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Municipal division courts are authorized by the Missouri Constitution and are part of the circuit courts. They are open to the public of all ages. The purpose of these courts is to provide you with a place to obtain a fair and impartial trial on any alleged violation of a city ordinance. While this is a general overview of your rights in municipal division courts, each individual court may have local rules that may apply to your case. Please check with your local municipal division court for the local court rules.
Municipal division courts are courts of law established to protect the rights of all citizens. If there is anything you do not understand, do not hesitate to ask the judge any questions.
Right to know when the court is open
Every municipal court has different hours it is open. It is important that you check the court’s website or call the court’s clerk to determine when it is open. A comprehensive listing of the websites and phone numbers for all municipal division courts in Missouri can be found at http://www.courts.mo.gov/mcw/findacourt/muniDivisionList.htm
Right to attend court
Courts in Missouri are open to the public of all ages.
Right to release pending hearing
If you are in jail for a municipal charge, you have the right to be released unless the court decides you need to be in jail for the protection of the community or because you may not appear for court. If the court orders your release from jail, there may be conditions on your release, including bail.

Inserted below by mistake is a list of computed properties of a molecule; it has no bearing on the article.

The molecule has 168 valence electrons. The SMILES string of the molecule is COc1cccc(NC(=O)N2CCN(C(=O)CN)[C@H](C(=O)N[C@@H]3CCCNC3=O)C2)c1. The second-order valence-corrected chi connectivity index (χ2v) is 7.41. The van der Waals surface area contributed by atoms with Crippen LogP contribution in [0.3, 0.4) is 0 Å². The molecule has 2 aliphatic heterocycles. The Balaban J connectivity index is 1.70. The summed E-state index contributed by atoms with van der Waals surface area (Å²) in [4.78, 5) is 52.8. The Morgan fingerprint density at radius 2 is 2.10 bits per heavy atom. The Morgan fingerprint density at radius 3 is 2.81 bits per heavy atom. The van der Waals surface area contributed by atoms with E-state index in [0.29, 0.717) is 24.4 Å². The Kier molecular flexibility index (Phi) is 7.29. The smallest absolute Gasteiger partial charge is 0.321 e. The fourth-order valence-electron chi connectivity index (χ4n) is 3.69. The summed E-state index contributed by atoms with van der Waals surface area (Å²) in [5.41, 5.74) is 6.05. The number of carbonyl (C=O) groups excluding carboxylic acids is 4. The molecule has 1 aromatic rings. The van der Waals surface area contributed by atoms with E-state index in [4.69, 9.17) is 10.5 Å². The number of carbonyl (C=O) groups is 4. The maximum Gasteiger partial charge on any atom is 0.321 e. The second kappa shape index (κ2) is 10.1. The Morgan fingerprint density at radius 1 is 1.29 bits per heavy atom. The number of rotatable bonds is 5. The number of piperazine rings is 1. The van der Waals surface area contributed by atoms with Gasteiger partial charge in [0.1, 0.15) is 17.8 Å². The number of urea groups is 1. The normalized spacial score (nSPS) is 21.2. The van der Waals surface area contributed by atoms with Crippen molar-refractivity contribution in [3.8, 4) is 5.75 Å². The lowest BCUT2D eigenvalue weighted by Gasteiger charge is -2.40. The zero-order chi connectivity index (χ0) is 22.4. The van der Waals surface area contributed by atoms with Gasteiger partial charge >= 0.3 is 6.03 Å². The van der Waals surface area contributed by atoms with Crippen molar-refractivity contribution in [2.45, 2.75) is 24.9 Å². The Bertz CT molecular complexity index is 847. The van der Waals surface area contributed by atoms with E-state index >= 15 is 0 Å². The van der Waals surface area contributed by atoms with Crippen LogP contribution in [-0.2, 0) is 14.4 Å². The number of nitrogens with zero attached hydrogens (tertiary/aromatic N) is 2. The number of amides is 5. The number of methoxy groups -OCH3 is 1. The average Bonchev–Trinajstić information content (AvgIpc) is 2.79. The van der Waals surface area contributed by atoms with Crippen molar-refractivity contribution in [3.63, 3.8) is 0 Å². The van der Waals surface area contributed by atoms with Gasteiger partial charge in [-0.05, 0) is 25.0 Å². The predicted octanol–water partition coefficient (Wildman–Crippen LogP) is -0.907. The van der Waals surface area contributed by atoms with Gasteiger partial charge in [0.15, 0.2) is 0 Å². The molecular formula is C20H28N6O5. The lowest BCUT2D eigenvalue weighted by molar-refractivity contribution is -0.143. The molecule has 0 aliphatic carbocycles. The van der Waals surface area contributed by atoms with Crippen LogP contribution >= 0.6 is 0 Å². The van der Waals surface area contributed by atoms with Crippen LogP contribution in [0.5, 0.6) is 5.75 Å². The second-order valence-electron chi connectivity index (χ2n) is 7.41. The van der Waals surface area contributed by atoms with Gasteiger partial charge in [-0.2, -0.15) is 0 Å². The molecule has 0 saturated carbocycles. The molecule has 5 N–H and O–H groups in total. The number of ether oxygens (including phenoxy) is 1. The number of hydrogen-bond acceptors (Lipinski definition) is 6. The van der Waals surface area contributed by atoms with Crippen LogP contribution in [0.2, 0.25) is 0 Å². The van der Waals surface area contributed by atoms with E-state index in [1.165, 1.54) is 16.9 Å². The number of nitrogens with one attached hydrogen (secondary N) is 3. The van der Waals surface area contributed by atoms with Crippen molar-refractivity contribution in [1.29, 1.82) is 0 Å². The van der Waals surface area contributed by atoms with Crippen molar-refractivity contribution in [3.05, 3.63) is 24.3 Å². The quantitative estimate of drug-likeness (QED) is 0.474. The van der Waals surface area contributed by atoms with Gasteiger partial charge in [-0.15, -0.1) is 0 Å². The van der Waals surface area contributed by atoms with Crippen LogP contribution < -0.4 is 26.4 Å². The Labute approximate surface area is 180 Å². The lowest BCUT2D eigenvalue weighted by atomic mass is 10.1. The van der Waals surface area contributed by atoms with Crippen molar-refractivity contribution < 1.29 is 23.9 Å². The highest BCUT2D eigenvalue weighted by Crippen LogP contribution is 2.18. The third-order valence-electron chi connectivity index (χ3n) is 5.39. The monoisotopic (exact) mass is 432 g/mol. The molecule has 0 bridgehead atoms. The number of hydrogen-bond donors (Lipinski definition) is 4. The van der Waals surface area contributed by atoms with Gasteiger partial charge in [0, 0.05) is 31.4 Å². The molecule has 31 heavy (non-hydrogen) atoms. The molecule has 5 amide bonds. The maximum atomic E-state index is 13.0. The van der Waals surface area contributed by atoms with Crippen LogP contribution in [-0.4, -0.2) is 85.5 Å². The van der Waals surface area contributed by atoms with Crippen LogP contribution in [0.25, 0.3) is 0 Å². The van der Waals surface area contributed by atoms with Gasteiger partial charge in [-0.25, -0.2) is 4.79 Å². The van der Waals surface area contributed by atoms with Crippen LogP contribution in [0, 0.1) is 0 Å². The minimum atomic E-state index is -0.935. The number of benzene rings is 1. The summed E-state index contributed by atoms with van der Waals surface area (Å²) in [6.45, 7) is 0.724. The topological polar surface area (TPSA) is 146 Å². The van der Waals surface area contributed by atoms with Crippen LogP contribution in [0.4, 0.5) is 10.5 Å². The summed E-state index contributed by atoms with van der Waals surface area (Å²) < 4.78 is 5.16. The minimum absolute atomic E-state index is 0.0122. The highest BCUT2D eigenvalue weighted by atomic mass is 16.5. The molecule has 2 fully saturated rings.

Right to access court records
I you have a case in a municipal division court, you have the right to see the court records for your case. This includes records that show charges, court rulings, fines, and other information for your case.
Right to an attorney
You have the right to be represented by an attorney and may hire one at any time. When you first appear in court, you can ask to postpone the hearing one time so you can hire an attorney. However, you are not required to have an attorney represent you. You may represent yourself.
Right to have a judge decide if you can afford a lawyer or pay fines
If you want an attorney, but cannot afford one, you can ask that the judge decide if you qualify for a court-appointed attorney. You may be required to fill out paper work about your finances as a part of this process.
You can also request the judge to decide if you are able to pay court fines or to be granted an alternative sentence. You may be required to fill out paper work regarding your finances as a part of the process.
Right to a court-appointed attorney
If you show you cannot afford an attorney, and the city is seeking to put you in jail, the court will provide an attorney to represent you.
Right to request a different judge
You may request a change of judge for any reason within ten (10) days after you enter your initial plea. If it is past the ten (10) days, then you must show cause why the judge should be changed. In addition, a judge may decide he or she cannot hear the case if they have a conflict of interest in the case or the judge will appear as the prosecuting attorney in a neighboring county where the prosecuting attorney will serve as judge.
Right to Trial
If you plead not guilty, your case will be scheduled for trial. Because of the number of cases the court hears each month and the need to have the officer and any witnesses present, your case cannot be heard that night. You will be given a future court date for trial.